To identify the mutation in the bar-1(ga80) strain, we used the method of RNAse Cleavage Mismatch Detection (Ambion). Briefly, 6 sets of overlapping, nested primers were used to amplify the genomic region encompassing the BAR-1 open reading frame from N2 and bar-1(ga80) animals. The top and bottom strands of the resulting PCR products were then converted into RNA by in vitro transcription with SP6 and T7 polymerases. These separate RNA products were mixed together in the following manner, N2+N2, ga80+ga80 and N2+ga80, and reannealed. These mixtures were treated with RNAse, loaded on an agarose gel and analyzed for differences in the pattern of bands seen in the hybrid mixture lane versus the parental mixture lanes. In this way, the bar-1(ga80) mutation was localized and the region containing the difference was amplified and sequenced from two independent bar-1(ga80) animals. See http://cmgm.Stanford.EDU/~kimlab/for a list of primers used.
Germline transformation experiments with unc-30(e191); bar-1(ga80) animals were performed as described (Mello et al., 1991). Each cosmid and plasmid DNA was injected at 50-100 μg/ml. The plasmid pSC11(unc-30(+)) (Jin et al., 1994) was used as a cotransformation marker, and transformants were identified by their non-Unc phenotype. The arrays gaIs45 and gaIs46 contain plasmids pDE218 and pSC11 or plasmids pDE204 and pSC11 integrated into the genome at an unknown site. For each construct tested for bar-1(ga80) rescue or BAR-1 expression, two or more transformed lines were analyzed. For the mosaic analysis of bar-1, the unc-29; ncl-1; unc-30; bar-1(ga80) strain was transformed with a mixture of the following four DNAs: pSC11 (unc-30(+)), pDE204 (bar-1(+)), C33C3 (ncl-1(+)) and F35D3 (unc-29(+)).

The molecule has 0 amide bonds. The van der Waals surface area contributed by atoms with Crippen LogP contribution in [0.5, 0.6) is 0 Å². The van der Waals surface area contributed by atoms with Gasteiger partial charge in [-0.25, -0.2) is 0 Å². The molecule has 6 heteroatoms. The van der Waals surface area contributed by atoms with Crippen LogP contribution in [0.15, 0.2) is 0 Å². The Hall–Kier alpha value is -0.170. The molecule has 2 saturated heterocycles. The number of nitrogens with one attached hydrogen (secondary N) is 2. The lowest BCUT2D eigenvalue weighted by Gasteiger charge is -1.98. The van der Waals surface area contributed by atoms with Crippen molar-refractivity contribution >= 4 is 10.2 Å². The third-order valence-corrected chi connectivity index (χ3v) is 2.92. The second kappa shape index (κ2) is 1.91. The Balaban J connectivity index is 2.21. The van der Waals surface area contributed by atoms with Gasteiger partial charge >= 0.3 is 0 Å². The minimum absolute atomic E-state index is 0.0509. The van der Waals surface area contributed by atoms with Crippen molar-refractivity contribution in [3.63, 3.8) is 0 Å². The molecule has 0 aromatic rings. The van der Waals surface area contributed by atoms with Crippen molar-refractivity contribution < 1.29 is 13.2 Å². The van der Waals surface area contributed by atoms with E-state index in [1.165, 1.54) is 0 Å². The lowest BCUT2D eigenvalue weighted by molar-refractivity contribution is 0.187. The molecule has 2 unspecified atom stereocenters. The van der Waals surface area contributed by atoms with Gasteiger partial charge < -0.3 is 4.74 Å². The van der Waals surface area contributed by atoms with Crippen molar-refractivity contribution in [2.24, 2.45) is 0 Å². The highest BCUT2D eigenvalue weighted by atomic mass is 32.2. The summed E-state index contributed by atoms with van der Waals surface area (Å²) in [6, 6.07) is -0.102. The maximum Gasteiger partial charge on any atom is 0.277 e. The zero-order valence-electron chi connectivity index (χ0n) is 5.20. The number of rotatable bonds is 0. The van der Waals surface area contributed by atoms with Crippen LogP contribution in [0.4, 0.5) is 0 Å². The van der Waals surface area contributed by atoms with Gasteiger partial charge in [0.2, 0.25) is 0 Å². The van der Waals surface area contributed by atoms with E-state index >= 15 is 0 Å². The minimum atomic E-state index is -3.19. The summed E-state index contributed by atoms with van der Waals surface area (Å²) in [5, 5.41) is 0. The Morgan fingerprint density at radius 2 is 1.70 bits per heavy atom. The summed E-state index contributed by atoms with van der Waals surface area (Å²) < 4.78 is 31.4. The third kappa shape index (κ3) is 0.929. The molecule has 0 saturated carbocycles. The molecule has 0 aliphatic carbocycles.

Antibody production, staining and immunofluorescence